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A recently released report has revealed that eThekwini metro municipality, with an annual operating budget of close to R19-billon, has recorded irregular expenditure of R2,188-billion in the past three years.

The report, by Manase and Associates, commissioned by the KwaZulu-Natal Department of Co-operative Governance and Traditional Affairs, followed the 2009/2010 auditor-general’s report, which revealed widespread maladministration, fraud and corruption in eThekwini.

Findings against eThekwini’s former city manager, Mike Sutcliffe, and former mayor Obed Mlaba, did not relate to fraud, but rather to their failure to declare personal interests and to take action against corruption within the municipality.  Other city officials mentioned in the report, which was tabled before the eThekwini council on Tuesday April 7, face more serious allegations. Officials have been given 21 days to respond to the report.

eThekweni is not the first municipality to have landed in hot water recently. Last month the ANC in the North West recalled two of its mayors, Boitumelo Moloi and Andrew Maphetle, for alleged corruption. Only seven municipalities received clean audits in the last financial year, with Auditor-general Terence Nombembe blaming corruption in supply-chain management and weak accountability systems for his findings.

eThekweni is of particular concern because of its size and its large operating budget. Many of the contracts under scrutiny are for multimillion-rand housing and infrastructure tenders granted to companies who were not registered with the National Home Builders Registration Council and who delivered houses so poorly built they had to be demolished, or whose work had to be stopped because of structural defects.

Among the findings of the Manase report were: R2-billion in irregular expenditure; 161 municipal employees doing business with the municipality; appointment letters issued to three contractors who had become involved in the R24-million Westrich Housing Rehabilitation Programme before they had submitted the required documents and at least 14 metro police officers who were found to be taxi owners with outstanding fines ranging between R5 000 and R117 000.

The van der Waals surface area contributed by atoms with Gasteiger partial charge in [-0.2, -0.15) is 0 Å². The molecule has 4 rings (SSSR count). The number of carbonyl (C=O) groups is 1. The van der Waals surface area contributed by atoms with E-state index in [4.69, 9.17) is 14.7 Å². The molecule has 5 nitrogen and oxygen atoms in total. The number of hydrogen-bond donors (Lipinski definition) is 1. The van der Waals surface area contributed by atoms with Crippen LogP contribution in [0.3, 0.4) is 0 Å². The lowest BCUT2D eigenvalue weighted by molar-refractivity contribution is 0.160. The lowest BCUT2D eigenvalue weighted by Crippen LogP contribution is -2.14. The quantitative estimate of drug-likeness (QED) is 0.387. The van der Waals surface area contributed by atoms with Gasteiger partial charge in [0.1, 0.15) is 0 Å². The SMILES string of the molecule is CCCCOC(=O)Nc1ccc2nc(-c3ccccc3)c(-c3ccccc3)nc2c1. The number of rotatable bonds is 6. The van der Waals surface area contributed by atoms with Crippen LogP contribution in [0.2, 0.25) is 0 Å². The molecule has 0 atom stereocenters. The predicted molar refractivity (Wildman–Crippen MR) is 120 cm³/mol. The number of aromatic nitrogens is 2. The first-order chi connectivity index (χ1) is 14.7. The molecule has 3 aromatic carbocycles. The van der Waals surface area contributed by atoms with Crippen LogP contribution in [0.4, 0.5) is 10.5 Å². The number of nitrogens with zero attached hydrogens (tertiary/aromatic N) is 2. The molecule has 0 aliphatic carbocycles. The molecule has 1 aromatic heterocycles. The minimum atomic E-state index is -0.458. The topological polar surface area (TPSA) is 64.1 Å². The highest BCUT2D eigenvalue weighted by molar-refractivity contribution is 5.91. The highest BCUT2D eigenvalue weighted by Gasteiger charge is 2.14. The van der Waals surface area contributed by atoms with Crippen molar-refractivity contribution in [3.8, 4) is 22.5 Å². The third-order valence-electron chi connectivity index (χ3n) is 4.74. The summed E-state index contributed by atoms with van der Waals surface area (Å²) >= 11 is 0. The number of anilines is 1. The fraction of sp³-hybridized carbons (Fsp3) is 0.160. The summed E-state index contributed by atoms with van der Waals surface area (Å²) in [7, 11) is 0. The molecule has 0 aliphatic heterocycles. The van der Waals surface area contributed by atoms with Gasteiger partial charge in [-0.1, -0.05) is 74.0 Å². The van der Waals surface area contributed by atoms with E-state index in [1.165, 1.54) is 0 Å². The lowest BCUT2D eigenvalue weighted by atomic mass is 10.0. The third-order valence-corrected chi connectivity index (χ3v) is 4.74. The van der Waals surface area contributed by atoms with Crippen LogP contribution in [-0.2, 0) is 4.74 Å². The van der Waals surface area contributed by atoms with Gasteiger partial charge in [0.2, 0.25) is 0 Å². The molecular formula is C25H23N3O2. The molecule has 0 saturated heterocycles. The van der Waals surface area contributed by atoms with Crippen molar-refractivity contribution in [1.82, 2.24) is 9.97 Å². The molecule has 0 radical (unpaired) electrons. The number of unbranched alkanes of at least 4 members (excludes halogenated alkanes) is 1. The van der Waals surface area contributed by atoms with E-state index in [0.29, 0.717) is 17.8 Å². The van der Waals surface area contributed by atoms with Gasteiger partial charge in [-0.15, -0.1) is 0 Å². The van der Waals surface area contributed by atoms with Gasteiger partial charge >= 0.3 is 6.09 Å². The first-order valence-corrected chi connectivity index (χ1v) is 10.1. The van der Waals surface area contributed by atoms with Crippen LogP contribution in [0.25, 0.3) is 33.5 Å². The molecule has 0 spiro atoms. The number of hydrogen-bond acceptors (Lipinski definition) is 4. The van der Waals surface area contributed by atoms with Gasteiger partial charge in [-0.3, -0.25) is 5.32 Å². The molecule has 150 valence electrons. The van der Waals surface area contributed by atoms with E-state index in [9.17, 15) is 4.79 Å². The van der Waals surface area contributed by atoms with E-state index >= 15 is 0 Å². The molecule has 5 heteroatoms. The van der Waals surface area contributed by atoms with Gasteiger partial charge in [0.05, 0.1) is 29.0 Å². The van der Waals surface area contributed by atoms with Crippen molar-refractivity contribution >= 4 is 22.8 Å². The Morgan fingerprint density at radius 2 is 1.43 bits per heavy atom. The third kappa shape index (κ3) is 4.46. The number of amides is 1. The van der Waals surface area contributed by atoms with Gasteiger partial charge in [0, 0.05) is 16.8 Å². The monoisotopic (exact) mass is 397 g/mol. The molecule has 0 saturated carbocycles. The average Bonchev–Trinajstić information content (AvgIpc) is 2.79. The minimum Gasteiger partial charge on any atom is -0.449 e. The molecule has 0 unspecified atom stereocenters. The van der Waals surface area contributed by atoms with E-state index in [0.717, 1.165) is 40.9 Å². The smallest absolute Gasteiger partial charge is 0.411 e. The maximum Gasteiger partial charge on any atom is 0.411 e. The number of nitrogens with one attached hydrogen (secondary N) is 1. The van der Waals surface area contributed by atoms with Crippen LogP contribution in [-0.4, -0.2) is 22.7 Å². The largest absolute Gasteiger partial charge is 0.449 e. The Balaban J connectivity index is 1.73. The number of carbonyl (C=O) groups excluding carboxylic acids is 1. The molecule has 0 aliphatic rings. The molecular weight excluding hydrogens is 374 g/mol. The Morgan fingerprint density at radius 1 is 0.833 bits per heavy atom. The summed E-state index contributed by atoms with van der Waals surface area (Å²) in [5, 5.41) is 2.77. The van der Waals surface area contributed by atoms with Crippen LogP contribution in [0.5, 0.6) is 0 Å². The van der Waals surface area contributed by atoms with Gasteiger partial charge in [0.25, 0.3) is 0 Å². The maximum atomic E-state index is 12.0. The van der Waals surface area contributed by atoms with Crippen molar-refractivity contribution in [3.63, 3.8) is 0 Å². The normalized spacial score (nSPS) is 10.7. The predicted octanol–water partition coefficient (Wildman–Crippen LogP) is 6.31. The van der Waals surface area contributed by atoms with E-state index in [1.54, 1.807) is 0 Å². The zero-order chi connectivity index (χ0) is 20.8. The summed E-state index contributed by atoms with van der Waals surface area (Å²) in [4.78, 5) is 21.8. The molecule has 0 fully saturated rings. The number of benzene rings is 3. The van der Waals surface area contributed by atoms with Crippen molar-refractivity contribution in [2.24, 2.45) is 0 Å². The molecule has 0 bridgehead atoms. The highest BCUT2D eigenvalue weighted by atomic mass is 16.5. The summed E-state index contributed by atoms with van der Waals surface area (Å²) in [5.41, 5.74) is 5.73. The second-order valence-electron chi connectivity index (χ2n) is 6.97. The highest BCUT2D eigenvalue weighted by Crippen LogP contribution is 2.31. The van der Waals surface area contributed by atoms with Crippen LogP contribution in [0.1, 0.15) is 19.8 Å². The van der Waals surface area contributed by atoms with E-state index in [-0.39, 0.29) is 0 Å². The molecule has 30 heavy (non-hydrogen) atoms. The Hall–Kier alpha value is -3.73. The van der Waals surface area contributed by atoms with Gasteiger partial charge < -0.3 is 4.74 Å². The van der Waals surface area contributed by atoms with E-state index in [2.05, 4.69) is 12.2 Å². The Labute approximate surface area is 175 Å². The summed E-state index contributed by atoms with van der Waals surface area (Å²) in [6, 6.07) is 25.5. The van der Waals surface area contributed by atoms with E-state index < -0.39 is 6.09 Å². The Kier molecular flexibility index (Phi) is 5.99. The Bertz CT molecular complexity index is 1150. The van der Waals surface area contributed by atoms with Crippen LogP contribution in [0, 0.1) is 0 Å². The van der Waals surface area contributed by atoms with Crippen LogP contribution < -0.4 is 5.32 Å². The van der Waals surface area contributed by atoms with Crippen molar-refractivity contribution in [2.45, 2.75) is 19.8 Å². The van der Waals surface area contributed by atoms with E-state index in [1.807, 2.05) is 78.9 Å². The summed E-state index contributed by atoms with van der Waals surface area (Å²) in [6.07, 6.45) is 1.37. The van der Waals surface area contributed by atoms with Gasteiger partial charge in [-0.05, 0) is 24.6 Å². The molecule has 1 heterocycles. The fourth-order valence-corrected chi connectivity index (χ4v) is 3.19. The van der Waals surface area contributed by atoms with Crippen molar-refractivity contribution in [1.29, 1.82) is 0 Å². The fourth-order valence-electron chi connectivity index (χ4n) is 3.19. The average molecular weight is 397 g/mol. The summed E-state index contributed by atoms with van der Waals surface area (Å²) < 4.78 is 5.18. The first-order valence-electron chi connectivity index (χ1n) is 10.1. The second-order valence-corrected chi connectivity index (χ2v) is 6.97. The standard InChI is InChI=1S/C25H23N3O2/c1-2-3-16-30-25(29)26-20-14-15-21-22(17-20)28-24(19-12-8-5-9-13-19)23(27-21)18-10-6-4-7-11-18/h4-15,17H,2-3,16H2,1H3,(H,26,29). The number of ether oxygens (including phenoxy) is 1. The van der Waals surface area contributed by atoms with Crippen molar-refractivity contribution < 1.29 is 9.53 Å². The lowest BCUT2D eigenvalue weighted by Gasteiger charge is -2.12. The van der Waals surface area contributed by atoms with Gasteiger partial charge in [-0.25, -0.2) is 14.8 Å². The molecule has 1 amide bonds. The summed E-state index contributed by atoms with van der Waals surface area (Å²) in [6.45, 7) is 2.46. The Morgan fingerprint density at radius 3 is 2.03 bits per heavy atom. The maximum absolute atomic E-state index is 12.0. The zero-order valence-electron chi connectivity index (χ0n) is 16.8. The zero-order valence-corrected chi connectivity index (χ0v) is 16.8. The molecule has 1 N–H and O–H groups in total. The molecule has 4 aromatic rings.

Shortly before the report was released SA Municipal Workers Union (Samwu) officials downed tools and marched to City Hall to hand over a memorandum to mayor James Nxumalo calling for the city to remove metro police head Eugene Nzama and to root out what they said was mismanagement, nepotism and inequalities in the force. Samwu provincial secretary Jaycee Ncanana called for urgent action to be taken, saying the union feels vindicated by the Manase report.

Nxumalo, while emphasising that nobody has yet been found guilty of any transgression, said the metro’s executive committee would study the document and decide how to proceed. He called the report “a wake up call”.

Co-operative Governance MEC Nomusa Dube has recommended that disciplinary procedures be implemented against all officials named, and the report recommends a forensic investigation into all irregular contracts. The report also calls for the tender process for the waste reduction plant at the Bisasar road landfill site to be restarted after questions were raised about the involvement of two daughters of the former mayor, Obed Mlaba, in companies that tendered for and won the contract.

Shortly after the eThekwini report findings were released, the South African Local Government Association (Salga) announced that it would set up public accounts committees in all municipalities to introduce more controls.

Salga CEO Xolile George said it is hoped that the establishment of public accounts committees at municipal level – they already exist at national and provincial level – will help to address problems of this kind.

The committees are empowered to hold officials accountable for the way they use public funds.

An independent report reveals billions in irregular expenditure by one of the country’s largest municipalities, eThekwini in KwaZulu-Natal.